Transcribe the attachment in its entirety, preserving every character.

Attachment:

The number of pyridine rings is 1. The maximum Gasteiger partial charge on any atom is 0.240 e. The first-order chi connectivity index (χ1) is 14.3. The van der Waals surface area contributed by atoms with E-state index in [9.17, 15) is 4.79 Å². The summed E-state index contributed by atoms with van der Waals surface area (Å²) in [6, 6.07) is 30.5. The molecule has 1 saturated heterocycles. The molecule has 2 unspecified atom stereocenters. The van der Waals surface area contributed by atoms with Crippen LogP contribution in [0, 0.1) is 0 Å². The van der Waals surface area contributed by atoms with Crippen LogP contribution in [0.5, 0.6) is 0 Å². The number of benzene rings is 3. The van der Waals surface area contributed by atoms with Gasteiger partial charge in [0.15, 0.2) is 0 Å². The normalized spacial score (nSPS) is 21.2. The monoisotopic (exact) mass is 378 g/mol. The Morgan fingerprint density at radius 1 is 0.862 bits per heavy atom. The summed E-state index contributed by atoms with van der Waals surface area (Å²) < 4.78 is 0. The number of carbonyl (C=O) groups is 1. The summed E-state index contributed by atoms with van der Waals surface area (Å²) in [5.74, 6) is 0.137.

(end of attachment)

The number of pyridine rings is 1. The maximum Gasteiger partial charge on any atom is 0.240 e. The first-order chi connectivity index (χ1) is 14.3. The van der Waals surface area contributed by atoms with E-state index in [9.17, 15) is 4.79 Å². The summed E-state index contributed by atoms with van der Waals surface area (Å²) in [6, 6.07) is 30.5. The molecule has 1 saturated heterocycles. The molecule has 2 unspecified atom stereocenters. The van der Waals surface area contributed by atoms with Crippen LogP contribution in [0, 0.1) is 0 Å². The van der Waals surface area contributed by atoms with Crippen LogP contribution in [0.5, 0.6) is 0 Å². The number of benzene rings is 3. The van der Waals surface area contributed by atoms with Gasteiger partial charge in [0.15, 0.2) is 0 Å². The normalized spacial score (nSPS) is 21.2. The monoisotopic (exact) mass is 378 g/mol. The Morgan fingerprint density at radius 1 is 0.862 bits per heavy atom. The summed E-state index contributed by atoms with van der Waals surface area (Å²) < 4.78 is 0. The number of carbonyl (C=O) groups is 1. The summed E-state index contributed by atoms with van der Waals surface area (Å²) in [5.74, 6) is 0.137.